A Comprehensive Pegan Diet Guide and 7-Day Meal Plan

The “perfect” human diet does not exist, however, the Pegan diet gets pretty darn close.

There is no one-size-fits-all approach to nutrition or the “perfect diet.” Ask 10 people on the street, “How should we eat?” And you’ll get 10 different answers—guaranteed. Nevertheless, if we simply consider the essential “ingredients” every human body requires, the Pegan Diet checks off every box—blending the “best” of both worlds of the Vegan and Paleo diets, united.

What Is the Pegan Diet? While the Pegan (Paleo + Vegan) diet may sound like an oxymoron, it’s not. Instead, it is an “olive branch”—bridging the gap between two seemingly completely different eating mentalities (Paleo and Vegan) that are actually more alike than we think.

Based on the principles of eating “real food,” the Pegan diet is an approach that strips away the moralistic identities, stereotypes and food rules many people within the Paleo and Vegan food worlds create, instead encouraging us all to simply be…human.

Do as humans do and eat as humans were designed to eat, including:

  • Tons of Fresh Vegetables (the main stars of your plate)
  • Anti-Inflammatory Fats & Oils
  • Raw Nuts & Seeds
  • Some Fresh Fruits & Starchy Roots and Tubers
  • Sustainably Raised Proteins

The Pegan diet recognizes that, although we live in modern-day Halo Top ice cream and Chic-Fil-A drive-thru times, the human body’s essential dietary needs have really not changed since the beginning of time. Just like plants have always needed water, sunlight, and rich soil to survive, and just like a Ferrari needs premium gasoline in the tank to go, the human body needs four main macronutrients for “thrival” (thriving + survival):

  1. Carbohydrate
  2. Proteins
  3. Fats
  4. Water

Preferably, all jam-packed with the best vitamins and minerals of course.

Pegan Diet Foods

What are the best sources of each of these macronutrients or food groups, the primary, least processed, sustainable versions?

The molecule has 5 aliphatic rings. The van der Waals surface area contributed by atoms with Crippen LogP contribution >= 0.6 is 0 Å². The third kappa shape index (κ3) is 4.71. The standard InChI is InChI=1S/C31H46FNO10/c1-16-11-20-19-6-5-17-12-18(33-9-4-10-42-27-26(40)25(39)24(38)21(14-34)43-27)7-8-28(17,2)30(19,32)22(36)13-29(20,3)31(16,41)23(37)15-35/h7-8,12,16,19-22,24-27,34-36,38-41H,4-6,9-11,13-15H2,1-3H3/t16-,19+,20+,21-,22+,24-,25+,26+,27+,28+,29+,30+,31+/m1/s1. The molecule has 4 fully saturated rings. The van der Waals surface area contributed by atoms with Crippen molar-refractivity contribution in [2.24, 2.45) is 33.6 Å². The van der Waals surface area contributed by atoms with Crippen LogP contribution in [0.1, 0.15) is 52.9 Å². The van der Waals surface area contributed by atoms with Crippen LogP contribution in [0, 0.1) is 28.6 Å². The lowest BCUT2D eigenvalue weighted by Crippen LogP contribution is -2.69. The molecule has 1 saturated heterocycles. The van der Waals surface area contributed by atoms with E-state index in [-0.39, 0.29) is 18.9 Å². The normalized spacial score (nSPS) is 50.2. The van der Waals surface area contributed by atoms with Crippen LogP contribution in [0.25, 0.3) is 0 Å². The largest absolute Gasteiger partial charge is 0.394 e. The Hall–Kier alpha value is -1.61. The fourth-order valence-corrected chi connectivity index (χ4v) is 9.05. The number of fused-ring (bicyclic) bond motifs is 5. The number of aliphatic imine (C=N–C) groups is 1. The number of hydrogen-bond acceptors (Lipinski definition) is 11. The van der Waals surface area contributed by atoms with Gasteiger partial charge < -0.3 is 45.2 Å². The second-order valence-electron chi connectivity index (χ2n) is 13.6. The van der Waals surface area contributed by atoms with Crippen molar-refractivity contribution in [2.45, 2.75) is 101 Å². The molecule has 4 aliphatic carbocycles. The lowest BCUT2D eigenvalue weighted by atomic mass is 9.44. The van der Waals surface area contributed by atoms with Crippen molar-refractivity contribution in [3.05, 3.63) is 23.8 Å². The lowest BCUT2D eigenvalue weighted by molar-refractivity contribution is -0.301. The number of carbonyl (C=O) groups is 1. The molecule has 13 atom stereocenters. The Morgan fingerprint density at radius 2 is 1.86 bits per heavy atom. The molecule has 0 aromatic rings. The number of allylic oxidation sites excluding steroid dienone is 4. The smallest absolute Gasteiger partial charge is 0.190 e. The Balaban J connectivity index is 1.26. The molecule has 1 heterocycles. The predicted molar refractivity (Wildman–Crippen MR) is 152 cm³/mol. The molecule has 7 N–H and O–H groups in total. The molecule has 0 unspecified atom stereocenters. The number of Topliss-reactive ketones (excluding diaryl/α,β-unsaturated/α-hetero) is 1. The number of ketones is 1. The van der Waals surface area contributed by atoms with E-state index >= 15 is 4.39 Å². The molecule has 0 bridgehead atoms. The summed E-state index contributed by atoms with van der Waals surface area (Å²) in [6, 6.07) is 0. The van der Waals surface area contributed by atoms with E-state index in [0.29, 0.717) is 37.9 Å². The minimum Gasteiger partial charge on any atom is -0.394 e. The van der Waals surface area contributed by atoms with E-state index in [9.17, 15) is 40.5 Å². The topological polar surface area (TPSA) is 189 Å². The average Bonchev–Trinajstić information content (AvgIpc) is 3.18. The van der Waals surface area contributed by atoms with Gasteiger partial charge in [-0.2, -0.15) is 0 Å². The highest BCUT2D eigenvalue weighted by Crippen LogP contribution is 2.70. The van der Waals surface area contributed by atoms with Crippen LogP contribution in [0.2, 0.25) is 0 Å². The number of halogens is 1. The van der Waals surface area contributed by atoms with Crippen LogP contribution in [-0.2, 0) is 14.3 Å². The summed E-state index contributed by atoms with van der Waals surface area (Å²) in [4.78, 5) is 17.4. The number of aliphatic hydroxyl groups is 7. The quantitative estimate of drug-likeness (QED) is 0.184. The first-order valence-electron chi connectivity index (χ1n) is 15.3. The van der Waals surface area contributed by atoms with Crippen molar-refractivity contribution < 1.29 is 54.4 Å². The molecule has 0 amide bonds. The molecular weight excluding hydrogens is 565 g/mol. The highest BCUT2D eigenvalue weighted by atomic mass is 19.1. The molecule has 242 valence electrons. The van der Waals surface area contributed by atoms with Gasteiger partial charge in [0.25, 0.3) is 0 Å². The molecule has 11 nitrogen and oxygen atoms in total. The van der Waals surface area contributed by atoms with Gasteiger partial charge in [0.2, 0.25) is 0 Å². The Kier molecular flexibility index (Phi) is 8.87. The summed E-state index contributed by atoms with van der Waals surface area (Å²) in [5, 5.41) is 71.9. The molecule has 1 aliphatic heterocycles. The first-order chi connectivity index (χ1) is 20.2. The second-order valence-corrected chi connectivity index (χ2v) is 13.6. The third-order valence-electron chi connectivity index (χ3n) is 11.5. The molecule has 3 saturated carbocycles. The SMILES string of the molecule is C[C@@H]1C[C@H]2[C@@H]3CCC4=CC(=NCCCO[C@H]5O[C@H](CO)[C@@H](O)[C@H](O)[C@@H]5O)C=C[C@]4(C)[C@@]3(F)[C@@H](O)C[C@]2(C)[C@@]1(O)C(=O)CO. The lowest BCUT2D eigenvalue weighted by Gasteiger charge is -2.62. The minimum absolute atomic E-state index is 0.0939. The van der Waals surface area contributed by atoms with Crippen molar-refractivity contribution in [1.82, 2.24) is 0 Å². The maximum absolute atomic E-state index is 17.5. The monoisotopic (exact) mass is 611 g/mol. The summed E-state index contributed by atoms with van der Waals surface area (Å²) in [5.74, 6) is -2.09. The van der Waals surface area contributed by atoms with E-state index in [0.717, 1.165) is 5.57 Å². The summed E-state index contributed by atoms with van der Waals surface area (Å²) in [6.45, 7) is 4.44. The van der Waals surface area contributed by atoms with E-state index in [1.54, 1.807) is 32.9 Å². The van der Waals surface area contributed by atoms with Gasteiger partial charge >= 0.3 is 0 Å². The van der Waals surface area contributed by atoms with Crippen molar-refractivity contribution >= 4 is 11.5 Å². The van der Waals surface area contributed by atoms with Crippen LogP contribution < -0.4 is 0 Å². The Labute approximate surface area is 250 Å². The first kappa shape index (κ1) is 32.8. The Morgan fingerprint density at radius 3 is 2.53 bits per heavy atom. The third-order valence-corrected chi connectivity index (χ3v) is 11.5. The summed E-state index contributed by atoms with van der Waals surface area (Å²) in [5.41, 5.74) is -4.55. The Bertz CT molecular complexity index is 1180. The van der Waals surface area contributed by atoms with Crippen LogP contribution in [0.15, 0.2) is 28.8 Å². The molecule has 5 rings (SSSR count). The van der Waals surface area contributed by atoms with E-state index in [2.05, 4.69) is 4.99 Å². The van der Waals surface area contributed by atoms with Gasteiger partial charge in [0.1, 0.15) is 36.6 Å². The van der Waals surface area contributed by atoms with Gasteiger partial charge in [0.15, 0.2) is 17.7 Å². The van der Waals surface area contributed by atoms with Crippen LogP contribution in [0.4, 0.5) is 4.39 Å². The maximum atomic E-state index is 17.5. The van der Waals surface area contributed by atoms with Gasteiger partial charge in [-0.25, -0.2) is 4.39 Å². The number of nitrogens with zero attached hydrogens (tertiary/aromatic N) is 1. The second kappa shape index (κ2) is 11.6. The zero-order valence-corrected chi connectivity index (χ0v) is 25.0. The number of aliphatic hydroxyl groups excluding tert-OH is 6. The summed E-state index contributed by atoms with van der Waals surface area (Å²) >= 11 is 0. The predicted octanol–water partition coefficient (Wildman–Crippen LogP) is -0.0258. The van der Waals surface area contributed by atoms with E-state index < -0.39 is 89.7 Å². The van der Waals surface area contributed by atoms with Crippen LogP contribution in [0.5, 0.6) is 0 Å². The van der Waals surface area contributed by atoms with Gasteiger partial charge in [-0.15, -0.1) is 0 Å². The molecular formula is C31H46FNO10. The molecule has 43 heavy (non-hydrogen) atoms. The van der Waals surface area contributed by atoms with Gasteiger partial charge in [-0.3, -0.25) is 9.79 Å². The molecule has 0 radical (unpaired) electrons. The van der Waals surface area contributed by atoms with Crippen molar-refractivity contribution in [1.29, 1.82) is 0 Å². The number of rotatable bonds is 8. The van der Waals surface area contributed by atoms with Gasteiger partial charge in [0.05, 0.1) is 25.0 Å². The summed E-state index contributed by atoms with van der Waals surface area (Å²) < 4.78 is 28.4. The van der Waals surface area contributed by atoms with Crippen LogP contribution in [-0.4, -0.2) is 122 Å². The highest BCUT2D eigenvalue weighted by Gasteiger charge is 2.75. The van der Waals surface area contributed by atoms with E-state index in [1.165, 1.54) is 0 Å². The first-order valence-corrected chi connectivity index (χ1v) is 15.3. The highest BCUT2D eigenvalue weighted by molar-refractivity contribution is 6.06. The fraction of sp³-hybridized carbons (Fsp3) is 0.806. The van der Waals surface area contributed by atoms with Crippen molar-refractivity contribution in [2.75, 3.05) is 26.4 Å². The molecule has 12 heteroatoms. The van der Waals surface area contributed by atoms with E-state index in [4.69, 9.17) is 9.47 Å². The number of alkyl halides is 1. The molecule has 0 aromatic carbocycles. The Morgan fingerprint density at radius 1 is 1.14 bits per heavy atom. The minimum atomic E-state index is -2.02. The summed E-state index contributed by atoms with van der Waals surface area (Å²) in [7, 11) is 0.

Carbohydrates (Portion: 1/2 to 2/3 of your plate) – Dark leafy greens, broccoli, cauliflower, brussels sprouts, squashes, asparagus, green beans, sweet potatoes, parsnips, carrots, beets, plantains, fresh fruits,(organic as much as possible, especially the “dirty dozen”). If grains and beans are desired, soaked and sprouted beans and Jasmine white rice.

Proteins (Portion: 1/4 to 1/3 of your plate) – Organic, pastured, grass-fed and wild caught chicken, fish, beef, eggs, broths and organ meats.

Fats (1/4 to 1/3 of your plate) – Coconut oil, ghee, avocado, coconut butter, extra virgin olive oil, avocado oil, raw grass-fed full fat dairy products (if dairy is tolerated, like yogurt, kefir, and grass-fed butter), raw (soaked) nuts and seeds.

Seriously, Even Animal Protein?! – Yes, even animal protein—complete sources of protein make up condiment-sized portions (about 1/4 to 1/3 of the average Pegan plate for at least 1-2 meals per day, if not 3).

Obviously, the elephant in the room when it comes to Paleo and Vegan debacles is protein. Paleo people say, “Bring on the steak, bacon and eggs!” right? Whereas Vegan people say, “Meat causes cancer, makes me feel heavy and hurts the animals!” C’mon, can the two really see eye-to-eye?!

The Pegan diet preaches neither of these things. Instead, it says, stop arguing so much about who is right and who is wrong, and look to human body health and science.